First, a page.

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Proper Interviewing Etiquette

Okay, so you've taken the time to complete a good resume and you've landed yourself a job interview. Congratulations. The interview is pretty important so you still have some work to do before you can get the job.    You'll want to show up to the job interview and impress them rather than leave them with a feeling that you can't handle the job. And for this reason, I've put together a few things that you should keep in mind when you go for the job interview.

Dress Appropriately

If you're going for a job as the sales director of a large multinational corporation, please don't show up in jeans and a t-shirt. Wear a nicely-ironed shirt and tie. If getting dressed up isn't your thing, you should start to get used to it...you'll probably be doing it a lot.

Tailor Your Resume to Fit the Job Position

You've probably already got your resume pretty much finished and you're feeling confident about it. But every job position has different demands so a few changes here and there can help you out. For example, if you're going for a sales position, remember to stress your sales experience. If you're going for a bookkeeping position, stress your computer and finance skills.

Do Your Research Before You Go

Before you get in your car to go to the interview, be sure you understand what the company is all about. Do some research and pull some articles about the company to find out how you would fit in. You'll likely get asked "what could you do for this company?" so be sure that you have an answer to it.

Have Proper Manners

Nobody likes someone who shows up late, so set aside enough time to get there a couple minutes early. And when you meet the interviewer, be polite and shake his/her hand. Appear enthusiastic about the job. A company is far more likely to hire someone who is passionate about what they do than someone who is matter-of-fact about it.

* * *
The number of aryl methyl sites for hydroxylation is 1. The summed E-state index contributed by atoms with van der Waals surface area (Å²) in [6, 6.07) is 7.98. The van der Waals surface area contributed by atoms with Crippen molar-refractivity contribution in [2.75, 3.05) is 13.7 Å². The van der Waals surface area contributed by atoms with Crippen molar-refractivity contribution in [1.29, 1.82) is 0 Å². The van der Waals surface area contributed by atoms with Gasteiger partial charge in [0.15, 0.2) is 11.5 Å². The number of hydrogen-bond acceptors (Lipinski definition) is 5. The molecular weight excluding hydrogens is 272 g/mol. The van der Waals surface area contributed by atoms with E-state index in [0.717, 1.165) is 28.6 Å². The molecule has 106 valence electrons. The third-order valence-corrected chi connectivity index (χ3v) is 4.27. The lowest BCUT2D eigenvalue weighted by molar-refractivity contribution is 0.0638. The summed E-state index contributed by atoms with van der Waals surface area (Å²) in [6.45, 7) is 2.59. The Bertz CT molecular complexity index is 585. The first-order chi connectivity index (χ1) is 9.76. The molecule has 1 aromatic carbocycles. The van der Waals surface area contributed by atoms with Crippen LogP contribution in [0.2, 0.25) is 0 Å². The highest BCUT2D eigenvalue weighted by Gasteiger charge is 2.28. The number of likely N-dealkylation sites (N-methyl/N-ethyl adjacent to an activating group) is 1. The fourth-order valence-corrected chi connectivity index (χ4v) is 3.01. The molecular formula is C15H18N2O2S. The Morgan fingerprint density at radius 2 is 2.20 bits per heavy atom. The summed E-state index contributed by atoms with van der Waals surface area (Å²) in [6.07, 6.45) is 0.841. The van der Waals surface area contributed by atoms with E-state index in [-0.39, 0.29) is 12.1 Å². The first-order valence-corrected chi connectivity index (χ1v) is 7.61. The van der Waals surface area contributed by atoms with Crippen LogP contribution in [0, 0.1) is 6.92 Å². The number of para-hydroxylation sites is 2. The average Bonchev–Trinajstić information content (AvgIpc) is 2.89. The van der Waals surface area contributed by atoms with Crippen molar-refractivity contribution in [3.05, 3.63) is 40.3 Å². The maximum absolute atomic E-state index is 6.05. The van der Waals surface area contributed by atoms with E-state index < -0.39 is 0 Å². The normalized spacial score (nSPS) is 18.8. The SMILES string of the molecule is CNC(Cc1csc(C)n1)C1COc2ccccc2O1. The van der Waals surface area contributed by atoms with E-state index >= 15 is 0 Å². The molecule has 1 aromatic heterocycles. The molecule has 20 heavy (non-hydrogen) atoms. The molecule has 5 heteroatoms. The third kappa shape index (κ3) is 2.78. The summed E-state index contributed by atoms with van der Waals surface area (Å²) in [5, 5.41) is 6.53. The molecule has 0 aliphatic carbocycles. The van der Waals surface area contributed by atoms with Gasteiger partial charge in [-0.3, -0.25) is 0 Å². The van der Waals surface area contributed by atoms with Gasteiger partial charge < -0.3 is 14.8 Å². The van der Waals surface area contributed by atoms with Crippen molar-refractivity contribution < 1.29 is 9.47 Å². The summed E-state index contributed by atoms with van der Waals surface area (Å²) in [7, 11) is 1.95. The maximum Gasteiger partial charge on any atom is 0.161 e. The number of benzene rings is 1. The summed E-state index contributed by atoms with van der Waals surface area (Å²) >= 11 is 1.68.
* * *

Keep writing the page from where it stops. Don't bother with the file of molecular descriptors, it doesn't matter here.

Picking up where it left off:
Try to be a little modest while you're talking to the person. Don't make any demands right away like what kind of salary you're expecting. That can be discussed later on in the interview. The beginning of the interview should just be a time when both of you are trying to feel a little more comfortable with each other

It Doesn't End When You Walk Out the Door

Even if the interview isn't going your way, try to still seem upbeat and polite. No matter how the interview went, when you return home you should prepare a short thank-you note to send to the interviewer thanking them for their time and consideration. It can help you score points with them and it's the right thing to do.

With the right preparation, you'll be ready to handle any interview. Just remember the popular saying: "just be yourself". Within reason, of course.

 

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